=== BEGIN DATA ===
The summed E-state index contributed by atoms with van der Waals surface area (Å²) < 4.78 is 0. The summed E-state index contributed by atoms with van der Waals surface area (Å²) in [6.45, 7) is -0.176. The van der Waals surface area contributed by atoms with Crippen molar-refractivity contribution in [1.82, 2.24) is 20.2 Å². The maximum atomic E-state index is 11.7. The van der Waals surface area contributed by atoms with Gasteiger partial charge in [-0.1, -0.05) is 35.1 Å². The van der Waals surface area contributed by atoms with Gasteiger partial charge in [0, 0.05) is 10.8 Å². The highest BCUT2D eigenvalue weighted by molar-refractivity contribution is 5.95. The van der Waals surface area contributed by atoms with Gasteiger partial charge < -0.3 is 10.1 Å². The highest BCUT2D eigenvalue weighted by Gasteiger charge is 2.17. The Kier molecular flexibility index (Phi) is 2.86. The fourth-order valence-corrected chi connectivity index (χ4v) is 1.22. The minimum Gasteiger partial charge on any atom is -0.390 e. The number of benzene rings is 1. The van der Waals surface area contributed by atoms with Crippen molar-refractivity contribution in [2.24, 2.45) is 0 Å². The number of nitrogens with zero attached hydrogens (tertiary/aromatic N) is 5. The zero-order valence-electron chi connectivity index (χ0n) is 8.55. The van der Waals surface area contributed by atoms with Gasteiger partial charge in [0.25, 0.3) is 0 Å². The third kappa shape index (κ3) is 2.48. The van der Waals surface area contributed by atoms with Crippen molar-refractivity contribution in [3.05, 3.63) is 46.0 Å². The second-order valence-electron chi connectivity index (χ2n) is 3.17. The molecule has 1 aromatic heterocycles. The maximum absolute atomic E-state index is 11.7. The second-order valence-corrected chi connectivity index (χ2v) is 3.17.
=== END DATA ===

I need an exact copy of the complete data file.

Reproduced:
The summed E-state index contributed by atoms with van der Waals surface area (Å²) < 4.78 is 0. The summed E-state index contributed by atoms with van der Waals surface area (Å²) in [6.45, 7) is -0.176. The van der Waals surface area contributed by atoms with Crippen molar-refractivity contribution in [1.82, 2.24) is 20.2 Å². The maximum atomic E-state index is 11.7. The van der Waals surface area contributed by atoms with Gasteiger partial charge in [-0.1, -0.05) is 35.1 Å². The van der Waals surface area contributed by atoms with Gasteiger partial charge in [0, 0.05) is 10.8 Å². The highest BCUT2D eigenvalue weighted by molar-refractivity contribution is 5.95. The van der Waals surface area contributed by atoms with Gasteiger partial charge < -0.3 is 10.1 Å². The highest BCUT2D eigenvalue weighted by Gasteiger charge is 2.17. The Kier molecular flexibility index (Phi) is 2.86. The fourth-order valence-corrected chi connectivity index (χ4v) is 1.22. The minimum Gasteiger partial charge on any atom is -0.390 e. The number of benzene rings is 1. The van der Waals surface area contributed by atoms with Crippen molar-refractivity contribution in [2.24, 2.45) is 0 Å². The number of nitrogens with zero attached hydrogens (tertiary/aromatic N) is 5. The zero-order valence-electron chi connectivity index (χ0n) is 8.55. The van der Waals surface area contributed by atoms with Gasteiger partial charge in [0.25, 0.3) is 0 Å². The third kappa shape index (κ3) is 2.48. The van der Waals surface area contributed by atoms with Crippen molar-refractivity contribution in [3.05, 3.63) is 46.0 Å². The second-order valence-electron chi connectivity index (χ2n) is 3.17. The molecule has 1 aromatic heterocycles. The maximum absolute atomic E-state index is 11.7. The second-order valence-corrected chi connectivity index (χ2v) is 3.17.